Go to slide 14, "Authentic Teaching." Ask participants to discuss the following question with an elbow partner: Which of these four components do you see represented from authenticity in the use of authentic rubrics for assessment?
Refer to the attached Authentic Learning and Teaching document to support participants’ answers.
Place participants in content-related groups, and allow time for them to discuss what types of lessons best fit with the use of rubrics. Have group representatives share out to the large group.
Transition to slide 15, "Explore RubiStar." Go to the Rubistar website and demonstrate how easy and quick it is to create a rubric. Then, have participants use the URL on the slide to explore the site on their own.
If time allows, have participants pick a lesson they believe might benefit from the use of a rubric. Create and develop a rubric using the website and the tools from the Rubrics Traditional vs Authentic handout. As participants work to create their own rubrics for a lesson, walk around and help those with questions.
To wrap up the session, go to slide 16 and have participants individually use the 3-2-1 strategy. Participants will write three things they learned from this session, two questions they still have about writing/creating rubrics, and one lesson that lends itself to the use of a rubric.
At the end of the session, if time allows, participants may share out one of their two questions. This provides an opportunity for you, as the presenter, to clear up any misunderstandings or misconceptions about authentic rubrics. It also provides an opportunity for participants to reflect on their learning.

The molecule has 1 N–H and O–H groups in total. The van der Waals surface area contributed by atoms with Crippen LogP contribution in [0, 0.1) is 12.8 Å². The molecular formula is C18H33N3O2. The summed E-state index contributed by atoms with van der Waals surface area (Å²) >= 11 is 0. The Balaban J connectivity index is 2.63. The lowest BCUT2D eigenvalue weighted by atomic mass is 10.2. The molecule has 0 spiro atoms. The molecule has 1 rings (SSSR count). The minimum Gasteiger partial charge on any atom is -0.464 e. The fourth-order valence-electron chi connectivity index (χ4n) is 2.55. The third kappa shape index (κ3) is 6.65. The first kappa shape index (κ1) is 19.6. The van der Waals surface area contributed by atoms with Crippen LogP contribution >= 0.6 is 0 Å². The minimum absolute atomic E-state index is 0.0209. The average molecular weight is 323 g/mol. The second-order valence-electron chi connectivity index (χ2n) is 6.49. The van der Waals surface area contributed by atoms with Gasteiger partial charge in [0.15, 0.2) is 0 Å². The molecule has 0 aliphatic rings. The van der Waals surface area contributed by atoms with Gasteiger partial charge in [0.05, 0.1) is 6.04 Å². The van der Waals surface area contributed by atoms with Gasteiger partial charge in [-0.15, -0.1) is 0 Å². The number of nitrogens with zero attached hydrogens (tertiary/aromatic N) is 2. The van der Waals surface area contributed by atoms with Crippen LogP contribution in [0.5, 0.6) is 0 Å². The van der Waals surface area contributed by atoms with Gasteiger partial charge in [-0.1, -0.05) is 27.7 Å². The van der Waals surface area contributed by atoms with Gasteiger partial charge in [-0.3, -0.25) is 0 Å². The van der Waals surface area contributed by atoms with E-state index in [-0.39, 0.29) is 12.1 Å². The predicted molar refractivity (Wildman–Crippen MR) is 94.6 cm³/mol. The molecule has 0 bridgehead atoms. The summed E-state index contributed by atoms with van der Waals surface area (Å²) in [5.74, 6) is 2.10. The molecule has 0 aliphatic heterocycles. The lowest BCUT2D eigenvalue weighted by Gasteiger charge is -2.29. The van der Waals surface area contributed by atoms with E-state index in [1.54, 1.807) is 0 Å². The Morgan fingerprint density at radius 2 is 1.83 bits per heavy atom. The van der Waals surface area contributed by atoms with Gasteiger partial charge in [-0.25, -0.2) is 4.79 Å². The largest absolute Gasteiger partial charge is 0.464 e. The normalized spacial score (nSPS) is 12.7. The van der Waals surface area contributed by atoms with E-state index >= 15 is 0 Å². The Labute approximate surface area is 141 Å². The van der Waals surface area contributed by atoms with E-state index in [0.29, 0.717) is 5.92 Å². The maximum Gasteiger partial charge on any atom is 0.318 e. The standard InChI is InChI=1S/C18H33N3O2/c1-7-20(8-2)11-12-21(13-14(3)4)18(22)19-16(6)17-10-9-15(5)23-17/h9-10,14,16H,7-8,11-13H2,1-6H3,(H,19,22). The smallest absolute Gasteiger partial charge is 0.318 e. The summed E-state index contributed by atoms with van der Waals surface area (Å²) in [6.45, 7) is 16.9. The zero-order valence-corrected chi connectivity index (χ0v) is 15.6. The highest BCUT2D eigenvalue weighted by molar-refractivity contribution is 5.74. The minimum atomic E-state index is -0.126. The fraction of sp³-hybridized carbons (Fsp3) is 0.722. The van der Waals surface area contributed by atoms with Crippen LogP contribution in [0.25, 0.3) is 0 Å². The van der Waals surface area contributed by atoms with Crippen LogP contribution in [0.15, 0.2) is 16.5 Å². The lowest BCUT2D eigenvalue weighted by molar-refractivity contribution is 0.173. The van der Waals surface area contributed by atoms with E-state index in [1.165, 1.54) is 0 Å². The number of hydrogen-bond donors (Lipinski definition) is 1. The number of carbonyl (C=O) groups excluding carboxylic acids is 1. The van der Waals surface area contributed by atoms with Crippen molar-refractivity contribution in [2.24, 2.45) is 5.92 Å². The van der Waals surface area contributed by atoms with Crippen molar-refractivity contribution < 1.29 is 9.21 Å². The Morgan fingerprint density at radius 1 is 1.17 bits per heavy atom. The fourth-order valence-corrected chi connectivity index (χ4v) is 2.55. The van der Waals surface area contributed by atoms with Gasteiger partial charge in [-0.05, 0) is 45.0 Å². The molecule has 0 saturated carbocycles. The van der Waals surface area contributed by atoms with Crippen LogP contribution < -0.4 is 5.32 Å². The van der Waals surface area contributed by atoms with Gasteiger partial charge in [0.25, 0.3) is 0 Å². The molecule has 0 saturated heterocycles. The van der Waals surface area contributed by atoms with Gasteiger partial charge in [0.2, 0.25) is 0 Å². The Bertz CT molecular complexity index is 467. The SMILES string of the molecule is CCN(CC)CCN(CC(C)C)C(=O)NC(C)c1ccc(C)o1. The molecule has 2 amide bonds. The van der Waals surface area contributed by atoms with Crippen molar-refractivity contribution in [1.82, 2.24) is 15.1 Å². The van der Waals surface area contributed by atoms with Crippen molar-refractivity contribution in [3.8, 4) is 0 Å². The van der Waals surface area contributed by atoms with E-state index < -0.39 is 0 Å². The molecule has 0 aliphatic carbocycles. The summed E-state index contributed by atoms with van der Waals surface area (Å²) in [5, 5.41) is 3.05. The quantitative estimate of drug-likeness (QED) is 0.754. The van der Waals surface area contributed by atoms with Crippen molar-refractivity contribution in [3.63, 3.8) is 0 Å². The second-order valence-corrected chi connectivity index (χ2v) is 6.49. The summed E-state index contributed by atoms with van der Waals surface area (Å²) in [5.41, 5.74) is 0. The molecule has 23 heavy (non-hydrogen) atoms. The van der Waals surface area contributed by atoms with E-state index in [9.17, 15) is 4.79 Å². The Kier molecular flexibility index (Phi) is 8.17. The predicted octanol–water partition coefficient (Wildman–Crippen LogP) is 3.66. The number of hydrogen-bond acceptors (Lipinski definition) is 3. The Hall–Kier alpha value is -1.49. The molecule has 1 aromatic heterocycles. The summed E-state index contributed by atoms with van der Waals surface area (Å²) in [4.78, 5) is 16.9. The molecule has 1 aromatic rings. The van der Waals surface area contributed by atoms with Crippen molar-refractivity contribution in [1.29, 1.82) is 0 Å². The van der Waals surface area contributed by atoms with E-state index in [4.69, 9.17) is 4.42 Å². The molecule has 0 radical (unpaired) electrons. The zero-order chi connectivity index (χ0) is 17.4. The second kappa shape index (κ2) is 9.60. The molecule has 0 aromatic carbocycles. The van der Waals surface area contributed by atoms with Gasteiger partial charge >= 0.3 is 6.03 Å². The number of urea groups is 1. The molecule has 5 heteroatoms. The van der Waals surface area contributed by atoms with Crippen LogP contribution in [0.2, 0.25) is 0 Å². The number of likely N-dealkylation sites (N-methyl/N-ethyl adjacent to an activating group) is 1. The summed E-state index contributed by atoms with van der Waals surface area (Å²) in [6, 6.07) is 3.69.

Finally, remind participants to finish filling out the Instructional Strategies Note Sheet if they haven’t already done so. Explain that this will be a great reference tool for planning lessons once they are back in the classroom.
To begin the follow-up session, display slide 17 from the Presentation Slides. Transition to slide 18 and ask participants to jot down notes from their experiences using one of the strategies in a lesson. The SCORE questions on the slide will help guide discussion. Ask each question and allow each attendee a moment to share out about the strategy they used and their experience with how it went.
Encourage attendees to try a different strategy next time and continue to follow up with each participant if you can, as this will create a safe environment of accountability.
Rubrics are used for assessing student performance on authentic learning tasks. They allow for student ownership and empowerment. Rubrics challenge learners to focus on knowledge that could be applied in a real-world environment. This ownership and empowerment can lead to higher levels of engagement and participation, which can lead to more motivation to attend school. Attendance is imperative to academic success for career or college readiness, and rubrics for authentic assessment support this aspect of college readiness (Reimer and Smink, 2005).
K20 Center. (n.d.). 3-2-1. Strategies. https://learn.k20center.ou.edu/strategy/d9908066f654727934df7bf4f5059a7b
K20 Center. (n.d.). Four corners. Strategies. https://learn.k20center.ou.edu/strategy/d9908066f654727934df7bf4f5064550
K20 Center. (n.d.). Strike out. Strategies. https://learn.k20center.ou.edu/strategy/d9908066f654727934df7bf4f5062cdf
K20 Center. (n.d.). Why lighting. Strategies. https://learn.k20center.ou.edu/strategy/d9908066f654727934df7bf4f505e7d5
Kohn, A. (2006). The trouble with rubrics. English journal, 95(4), 12-15.
Lombardi, M. M. (2008, January). Making the grade: The role of assessment in authentic learning (ELI Paper 1: 2008). EDUCAUSE Learning Initiative. https://library.educause.edu/~/media/files/library/2008/1/eli3019-pdf.pdf
McTighe, T., & O’Conner, K. (2005, November). Seven practices for effective learning. Educational Leadership, 63(3), 10-17.
Reimer, J., & Smink, M.S. (2005). Fifteen effective strategies for improving student attendance and truancy prevention. National Dropout Prevention Center/Network.